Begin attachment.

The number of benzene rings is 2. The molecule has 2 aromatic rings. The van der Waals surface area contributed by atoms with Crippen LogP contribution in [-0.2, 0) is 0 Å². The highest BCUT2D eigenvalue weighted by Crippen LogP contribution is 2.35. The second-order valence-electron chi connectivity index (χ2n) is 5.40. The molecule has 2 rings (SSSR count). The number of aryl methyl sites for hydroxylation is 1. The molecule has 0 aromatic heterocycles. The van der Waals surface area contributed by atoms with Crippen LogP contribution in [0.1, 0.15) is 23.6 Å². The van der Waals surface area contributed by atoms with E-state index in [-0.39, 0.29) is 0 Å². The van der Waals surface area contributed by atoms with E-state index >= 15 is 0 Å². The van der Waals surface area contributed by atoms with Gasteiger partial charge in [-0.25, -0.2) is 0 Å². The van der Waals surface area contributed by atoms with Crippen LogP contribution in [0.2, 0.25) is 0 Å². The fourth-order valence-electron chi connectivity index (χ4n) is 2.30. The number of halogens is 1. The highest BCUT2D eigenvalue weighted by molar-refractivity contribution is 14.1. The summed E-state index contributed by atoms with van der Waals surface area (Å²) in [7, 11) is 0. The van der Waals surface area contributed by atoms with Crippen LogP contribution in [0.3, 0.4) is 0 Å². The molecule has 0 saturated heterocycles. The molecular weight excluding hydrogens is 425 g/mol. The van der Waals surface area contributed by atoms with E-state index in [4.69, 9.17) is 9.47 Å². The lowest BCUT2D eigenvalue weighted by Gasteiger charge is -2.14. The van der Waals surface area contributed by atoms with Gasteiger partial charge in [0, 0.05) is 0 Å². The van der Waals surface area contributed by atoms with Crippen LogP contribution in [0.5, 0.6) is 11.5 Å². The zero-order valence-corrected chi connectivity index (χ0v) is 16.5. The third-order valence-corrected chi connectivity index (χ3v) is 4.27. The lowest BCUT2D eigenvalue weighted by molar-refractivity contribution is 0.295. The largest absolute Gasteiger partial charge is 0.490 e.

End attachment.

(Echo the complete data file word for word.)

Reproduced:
The number of benzene rings is 2. The molecule has 2 aromatic rings. The van der Waals surface area contributed by atoms with Crippen LogP contribution in [-0.2, 0) is 0 Å². The highest BCUT2D eigenvalue weighted by Crippen LogP contribution is 2.35. The second-order valence-electron chi connectivity index (χ2n) is 5.40. The molecule has 2 rings (SSSR count). The number of aryl methyl sites for hydroxylation is 1. The molecule has 0 aromatic heterocycles. The van der Waals surface area contributed by atoms with Crippen LogP contribution in [0.1, 0.15) is 23.6 Å². The van der Waals surface area contributed by atoms with E-state index in [-0.39, 0.29) is 0 Å². The van der Waals surface area contributed by atoms with E-state index >= 15 is 0 Å². The van der Waals surface area contributed by atoms with Gasteiger partial charge in [-0.25, -0.2) is 0 Å². The van der Waals surface area contributed by atoms with Crippen LogP contribution in [0.2, 0.25) is 0 Å². The fourth-order valence-electron chi connectivity index (χ4n) is 2.30. The number of halogens is 1. The highest BCUT2D eigenvalue weighted by molar-refractivity contribution is 14.1. The summed E-state index contributed by atoms with van der Waals surface area (Å²) in [7, 11) is 0. The van der Waals surface area contributed by atoms with Crippen LogP contribution in [0.3, 0.4) is 0 Å². The molecule has 0 saturated heterocycles. The molecular weight excluding hydrogens is 425 g/mol. The van der Waals surface area contributed by atoms with E-state index in [4.69, 9.17) is 9.47 Å². The lowest BCUT2D eigenvalue weighted by Gasteiger charge is -2.14. The van der Waals surface area contributed by atoms with Gasteiger partial charge in [0, 0.05) is 0 Å². The van der Waals surface area contributed by atoms with Crippen LogP contribution in [0.5, 0.6) is 11.5 Å². The zero-order valence-corrected chi connectivity index (χ0v) is 16.5. The third-order valence-corrected chi connectivity index (χ3v) is 4.27. The lowest BCUT2D eigenvalue weighted by molar-refractivity contribution is 0.295. The largest absolute Gasteiger partial charge is 0.490 e.